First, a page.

Yes, the preacher is a charlatan!

In Emil Cioran's Drawn and Quartered there is a passage he writes:

The superior saints did not insist on working miracles; they acknowledged them reluctantly, as if someone had forced their hand. So strong a repugnance for such things doubtless came to them from the fear of falling into the sin of pride and of yielding to the temptation of Titanism, the desire to equal God and to steal His powers. (CIORAN, 2012)

The Pali scriptures show that while the Buddha did admit to his followers the existence of miracles and extraordinary supernatural deeds, he considered them unnecessary and even dangerous to the practitioner's development. According to him, the good miracle happened when one of his followers (or himself) was able to bring somebody to the path of cessation of suffering. All the rest—flying, walking on water, curing diseases—was empty spectacle. The great prize that the Buddha "sold" to his followers was liberation from the eternal cycle of life and death, the attainment of Nibbana. There's a famous passage found in the Digha Nikaya—or Collection of Long Discourses—where he refuses to operate bizarre supernatural effects for this very reason.

Buddha attacked by Mara

The New Testament shows Jesus as someone who performs several miracles: he cures the ill, resurrects the dead, transforms water into wine and walks on water. Even though Jesus supposedly did all of those things, there's a passage (Mark 8:11-13) in which he refuses to perform miracles when instigated by the Pharisees. Other biblical passages state that, in certain occasions, Jesus commanded his disciples not to divulge his miracles. The point he's making is clear: miracles are not a magic shows. Besides, his supposedly extraordinary deeds—including the supernatural cure of grave ills—were not the main reason he wanted people to follow him. The kingdom that Christ "sold" to his followers was not of this world. The body is only a husk and the riches of the world are more than irrelevant, they are diabolical.

Let's advance to 2020. Our country and the world today is concerned with Covid-19. In the Brazilian state of Rio Grade do Sul (RS), a pentecostal evangelical preacher decided to profit from the panic caused by the pandemic and promised to make his flock immune using the power of faith—this immunization would come after money donations to his church, of course. For decades money-hungry churches have been offering cures for diseases, from the smaller ones to the mega-churches on television. All we need to do to witness absurdities like the one I mentioned is to tune in one of the several religious programs on Brazilian television. There we find preachers selling the idea that they can cure cocaine and crack addiction in less than five minutes, by exorcising the "evil spirits of addiction". Some of these charlatans on TV even dress as nurses and medical doctors despite not having any professional training in those areas. Their only goal is to dupe people, and this isn't something done in hiding, it's on television for anyone to see.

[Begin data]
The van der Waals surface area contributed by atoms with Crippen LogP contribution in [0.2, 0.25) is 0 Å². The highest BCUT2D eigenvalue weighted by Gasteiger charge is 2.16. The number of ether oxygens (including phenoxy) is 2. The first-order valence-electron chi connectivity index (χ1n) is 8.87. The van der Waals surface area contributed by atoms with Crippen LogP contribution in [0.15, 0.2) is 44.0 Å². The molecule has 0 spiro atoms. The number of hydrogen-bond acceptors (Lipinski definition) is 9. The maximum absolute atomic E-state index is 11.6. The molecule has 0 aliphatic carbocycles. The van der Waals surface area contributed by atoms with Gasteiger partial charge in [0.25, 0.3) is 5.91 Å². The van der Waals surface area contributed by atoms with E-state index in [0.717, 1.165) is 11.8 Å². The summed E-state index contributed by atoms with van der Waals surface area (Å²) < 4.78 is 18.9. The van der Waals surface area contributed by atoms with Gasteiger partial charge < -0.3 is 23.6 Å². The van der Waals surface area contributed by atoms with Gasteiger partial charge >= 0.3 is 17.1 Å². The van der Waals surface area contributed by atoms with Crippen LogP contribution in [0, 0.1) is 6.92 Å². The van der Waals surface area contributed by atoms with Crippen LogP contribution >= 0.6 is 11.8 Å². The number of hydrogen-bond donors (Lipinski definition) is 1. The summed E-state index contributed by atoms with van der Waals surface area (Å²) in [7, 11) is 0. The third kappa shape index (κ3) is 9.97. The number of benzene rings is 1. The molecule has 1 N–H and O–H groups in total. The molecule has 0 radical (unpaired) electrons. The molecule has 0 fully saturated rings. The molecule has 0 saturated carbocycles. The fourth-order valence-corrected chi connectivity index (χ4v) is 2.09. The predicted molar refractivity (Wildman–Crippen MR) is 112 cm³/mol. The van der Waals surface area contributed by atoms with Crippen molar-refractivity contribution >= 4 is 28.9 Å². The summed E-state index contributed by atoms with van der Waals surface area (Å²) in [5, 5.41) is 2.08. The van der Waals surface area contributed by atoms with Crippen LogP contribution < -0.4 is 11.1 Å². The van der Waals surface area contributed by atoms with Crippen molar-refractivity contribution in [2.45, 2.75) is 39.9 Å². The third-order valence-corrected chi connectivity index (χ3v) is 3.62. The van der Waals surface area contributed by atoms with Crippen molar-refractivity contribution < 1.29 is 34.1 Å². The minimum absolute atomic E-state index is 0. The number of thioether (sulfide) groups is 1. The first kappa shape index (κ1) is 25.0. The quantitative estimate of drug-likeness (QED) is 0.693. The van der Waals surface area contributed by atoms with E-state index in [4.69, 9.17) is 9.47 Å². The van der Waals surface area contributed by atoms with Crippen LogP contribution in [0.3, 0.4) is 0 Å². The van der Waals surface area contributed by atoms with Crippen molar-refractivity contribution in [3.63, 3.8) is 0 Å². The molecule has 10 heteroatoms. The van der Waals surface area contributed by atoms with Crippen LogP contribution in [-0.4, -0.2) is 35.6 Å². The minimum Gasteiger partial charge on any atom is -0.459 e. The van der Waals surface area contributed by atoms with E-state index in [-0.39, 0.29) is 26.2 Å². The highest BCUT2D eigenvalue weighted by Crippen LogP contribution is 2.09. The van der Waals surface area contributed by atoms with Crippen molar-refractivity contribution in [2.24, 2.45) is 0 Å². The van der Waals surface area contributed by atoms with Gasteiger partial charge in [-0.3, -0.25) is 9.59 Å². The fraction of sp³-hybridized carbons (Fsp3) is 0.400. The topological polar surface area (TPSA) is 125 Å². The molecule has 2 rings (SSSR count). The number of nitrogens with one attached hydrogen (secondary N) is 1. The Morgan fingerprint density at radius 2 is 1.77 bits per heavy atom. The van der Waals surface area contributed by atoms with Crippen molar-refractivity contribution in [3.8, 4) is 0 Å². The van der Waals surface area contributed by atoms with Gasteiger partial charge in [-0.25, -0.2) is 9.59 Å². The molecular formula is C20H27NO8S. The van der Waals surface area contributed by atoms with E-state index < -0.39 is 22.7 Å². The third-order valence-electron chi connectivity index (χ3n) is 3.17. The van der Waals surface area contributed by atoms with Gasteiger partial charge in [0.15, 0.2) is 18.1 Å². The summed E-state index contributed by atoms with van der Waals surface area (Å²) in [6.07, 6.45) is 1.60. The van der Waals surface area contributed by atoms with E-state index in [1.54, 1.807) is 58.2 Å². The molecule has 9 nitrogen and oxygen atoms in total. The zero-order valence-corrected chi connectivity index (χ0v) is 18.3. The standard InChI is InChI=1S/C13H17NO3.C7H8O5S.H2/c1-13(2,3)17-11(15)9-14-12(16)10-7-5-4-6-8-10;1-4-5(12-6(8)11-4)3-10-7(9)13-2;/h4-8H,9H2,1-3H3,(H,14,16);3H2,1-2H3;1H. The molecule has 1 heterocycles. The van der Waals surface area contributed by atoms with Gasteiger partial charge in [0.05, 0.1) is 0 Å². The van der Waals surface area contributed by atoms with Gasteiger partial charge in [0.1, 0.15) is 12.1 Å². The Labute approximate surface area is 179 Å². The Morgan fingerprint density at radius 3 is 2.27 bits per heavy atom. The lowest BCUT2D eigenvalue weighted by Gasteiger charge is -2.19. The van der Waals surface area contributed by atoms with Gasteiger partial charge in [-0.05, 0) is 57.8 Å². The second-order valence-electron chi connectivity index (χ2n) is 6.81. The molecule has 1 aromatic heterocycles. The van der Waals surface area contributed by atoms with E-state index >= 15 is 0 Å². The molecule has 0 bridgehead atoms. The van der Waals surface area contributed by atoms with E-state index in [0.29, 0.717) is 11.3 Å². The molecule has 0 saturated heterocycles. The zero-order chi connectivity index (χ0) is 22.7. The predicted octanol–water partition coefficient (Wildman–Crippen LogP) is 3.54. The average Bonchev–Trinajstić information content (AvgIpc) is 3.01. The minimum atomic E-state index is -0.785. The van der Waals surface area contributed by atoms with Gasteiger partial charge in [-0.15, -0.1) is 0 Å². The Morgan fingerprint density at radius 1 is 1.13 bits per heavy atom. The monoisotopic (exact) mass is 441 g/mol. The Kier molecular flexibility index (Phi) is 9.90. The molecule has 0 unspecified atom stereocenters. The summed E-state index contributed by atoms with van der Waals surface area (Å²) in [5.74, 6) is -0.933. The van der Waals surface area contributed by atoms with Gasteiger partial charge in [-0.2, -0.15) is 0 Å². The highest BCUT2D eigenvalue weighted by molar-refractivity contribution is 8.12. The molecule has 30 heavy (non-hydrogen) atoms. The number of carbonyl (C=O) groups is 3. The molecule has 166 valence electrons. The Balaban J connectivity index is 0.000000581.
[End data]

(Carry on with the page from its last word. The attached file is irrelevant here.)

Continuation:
The police is now investigating the preacher from RS for the crime of charlatanism, as if only now the line of decency and legality had been crossed. No, the line of decency and the law were broken ages ago, and many of those who should rain in on charlatans—medical professionals, who should protest against false cures, and prosecutors both at the state and federal levels—are themselves evangelicals. It's not a great sign that little or nothing is done to stop religious leaders from cheating people out of their money. How long will the selling of false cures (that cost money, which makes them fraudulent) be defended in the name of the constitutional right to freedom of religion?

By Fernando Olszewski

(This post was originally published March 3rd, 2020 @ Exilado Metafísico)

. CIORAN, Emil. Drawn and Quartered. New York: Arcade Publishing, 2012. Translated by Richard Howard.
. Kevatta (Kevaddha) Sutta, translated by Thanissaro Bhikku (Access to Insight)
. Buddhist view on miracles (Wikipedia)
. The Buddha's Attitude to Miracles (Buddha Dharma Education Association)
. Marcos 8:11-13 (
. Por que Jesus advertiu que não se divulgasse a cura realizada? (Bí
. Por que Jesus dizia às pessoas para não divulgarem os Seus milagres (Centro de Pesquisas Ellen G. White)
. 3 Miracles Jesus Didn’t Do (Faithlife Blog)
. Vício tem Cura (Igreja Universal)
. Na Record, pastor da IURD dá cocaína a viciado em “ritual de cura” (Metrópoles)
. Polícia investiga igreja que teria prometido imunizar fiéis do coronavírus em Porto Alegre (G1)
. 'Se soubesse que causaria polêmica, jamais teria falado', diz pastor que teria prometido imunizar do coronavírus no RS (G1)